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Monday, May 25, 2020

British Sitcom Tackles Jewish Newspapers in ‘The Jewish Enquirer’

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A neurotic, tactless, middle-aged Jewish guy perpetually gets himself into hilariously awkward situations of his own making in “The Jewish Enquirer,” now available on Amazon. Centering on a reporter for a struggling Jewish newspaper in London, the sitcom is like “Curb Your Enthusiasm” with a British accent and minus the upscale lifestyle. Creator Gary Sinyor both acknowledges and doesn’t mind the comparison.

“I had to make [the series] independently because people thought it was too similar,” Sinyor told the Journal, adding that he became a fan of Larry David and “Curb” while living on Los Angeles’ Westside from 1999-2003 while making the rom-com “The Bachelor.”

“The main difference is the wealth/fame/celebrity factor,” he said. “This is a guy who’s not loaded with money and isn’t doing well. It’s a world where people have to eke out a living, a world that’s much more real.”

Sinyor confirmed that he is the model for the protagonist Paul (Tim Downie) — the inquisitive aspects, if not other traits. “Paul is fundamentally decent but he does [mess] up. He doesn’t want to, so he tries to rein it in and there’s always some sort of rapprochement with the people he’s rude to,” he said.

Other characters are loosely based on real people, and real-life incidents provided a jumping-off point for Sinyor’s scripts. He cast his 6-year-old son, Daniel, as Paul’s nephew Joshie and shot the series in his own neighborhood, some of it in his home. (His daughter also makes a cameo in a party scene and still complains that her part was not bigger.) The principal actors are not Jewish, with the exception of Paul’s friend Simon, played by Josh Howie.

In Sinyor’s original concept, Paul worked for a non-Jewish newspaper. “Changing it freed me up to explore not only the Jewish community but the wider context and talk about Judaism and Islam and racism and anti-Semitism comedically but with the passion I believe in,” he said, noting that it’s fairly novel for a British show to express that.

“American Jews have a lot more confidence,” he said. “They’ve had years of expressing themselves on television. Here, we’re a much smaller community but we’re rather reticent about our Jewishness. I wanted to fight back at that. I wanted to express my confidence in being Jewish in a way that people in America have been doing for decades.”

In the original concept, Paul worked for a non-Jewish newspaper. “Changing it freed me up to explore not only the Jewish community but the wider context and talk about Judaism and Islam and racism and anti-Semitism comedically.” — Gary Sinyor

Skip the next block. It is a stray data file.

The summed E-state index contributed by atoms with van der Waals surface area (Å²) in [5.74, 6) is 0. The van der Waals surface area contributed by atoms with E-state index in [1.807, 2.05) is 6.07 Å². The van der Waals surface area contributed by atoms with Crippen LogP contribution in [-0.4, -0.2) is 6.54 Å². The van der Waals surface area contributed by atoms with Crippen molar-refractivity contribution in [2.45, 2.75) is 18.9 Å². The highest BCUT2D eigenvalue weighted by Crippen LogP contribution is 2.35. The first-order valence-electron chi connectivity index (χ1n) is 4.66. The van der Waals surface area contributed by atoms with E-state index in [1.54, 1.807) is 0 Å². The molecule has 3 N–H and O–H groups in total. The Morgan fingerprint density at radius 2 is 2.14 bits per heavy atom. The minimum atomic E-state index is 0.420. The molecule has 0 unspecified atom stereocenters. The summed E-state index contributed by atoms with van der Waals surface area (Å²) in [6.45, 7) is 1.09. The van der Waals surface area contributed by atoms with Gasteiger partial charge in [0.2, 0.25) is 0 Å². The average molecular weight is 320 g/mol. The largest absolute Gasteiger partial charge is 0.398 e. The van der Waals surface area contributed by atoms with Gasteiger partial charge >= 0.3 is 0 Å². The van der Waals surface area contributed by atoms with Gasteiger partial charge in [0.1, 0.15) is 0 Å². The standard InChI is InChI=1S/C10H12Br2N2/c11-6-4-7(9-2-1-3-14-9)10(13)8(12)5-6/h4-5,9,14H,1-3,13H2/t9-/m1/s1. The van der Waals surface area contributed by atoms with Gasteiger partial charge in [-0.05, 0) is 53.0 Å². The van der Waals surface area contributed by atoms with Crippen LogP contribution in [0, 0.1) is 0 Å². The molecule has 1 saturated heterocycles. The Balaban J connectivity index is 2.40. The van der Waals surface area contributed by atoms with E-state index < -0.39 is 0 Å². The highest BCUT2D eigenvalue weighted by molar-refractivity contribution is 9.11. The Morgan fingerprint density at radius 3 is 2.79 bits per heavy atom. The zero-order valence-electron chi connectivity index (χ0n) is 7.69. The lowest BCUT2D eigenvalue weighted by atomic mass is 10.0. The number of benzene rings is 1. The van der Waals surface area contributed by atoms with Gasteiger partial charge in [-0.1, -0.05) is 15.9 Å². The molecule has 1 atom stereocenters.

The son of an Egyptian Jewish father and a Syrian Jewish mother, Sinyor “was brought up in a Sephardi household where we went to synagogue every Saturday.” While living in L.A., “I carried on the family tradition of going to synagogue on Shabbat and having people over for Friday night dinner.”

These days, he’s “not as much of a believer. I’m too much of a questioner,” he said. But the two youngest of his four children attend Jewish schools, like their older siblings did. “I think it’s important, with the lack of community bonding that’s going on in society,” he said. “They have made loads of friends that they’ll have for life.”

Sinyor set his sights on filmmaking from the moment he saw 1978’s “Midnight Express.” “I was absolutely quaking from the power of that movie. It really had an effect on me,” he said. After university, he went to film school, where he made the short film “The Unkindest Cut,” which he described as “a Jewish comedy about an accountant who couldn’t pass his exam. It ended up being nominated for a BAFTA (British film academy award) and got bought by the BBC. It was a massive break.”

As a huge fan of Monty Python, he couldn’t believe it when he got a call from Eric Idle, asking if he had any ideas for feature films. Although his first feature, “Leon the Pig Farmer,” ultimately was not made with Idle, “He helped me to be able to write and co-direct a feature film that won awards and became a cult hit,” Sinyor said. He’s also known for the 2017 thriller “Amaurosis,” originally released under the title “The Unseen.”

Sinyor currently has a feature project in the works, a romantic comedy set in L.A. called “Something Blue,” “about a Jewish guy getting married for the second time to a non-Jewish woman who’s getting married for the first time. It’s ‘Bridesmaids’-y, ‘Hangover’-ish,” he said. “We’re in the script stage, trying to attract financing.” He’s also writing the second season of “The Jewish Enquirer.” “I’ve written two episodes and suspect I’ll write the other four over the next few weeks.”

For the most part, the first episodes have been well received in Great Britain. “There will always be people who are offended,” Sinyor said. “A couple of journalists for Jewish papers haven’t liked it. It’s no surprise the Jewish community would be split. But I read the reviews and people are loving it, including people who aren’t Jewish. I like that because I didn’t make it for just the Jewish community. I made it for everyone, and I hope that happens in the States.”

“The Jewish Enquirer” is available for rent per episode or the entire series at Amazon.

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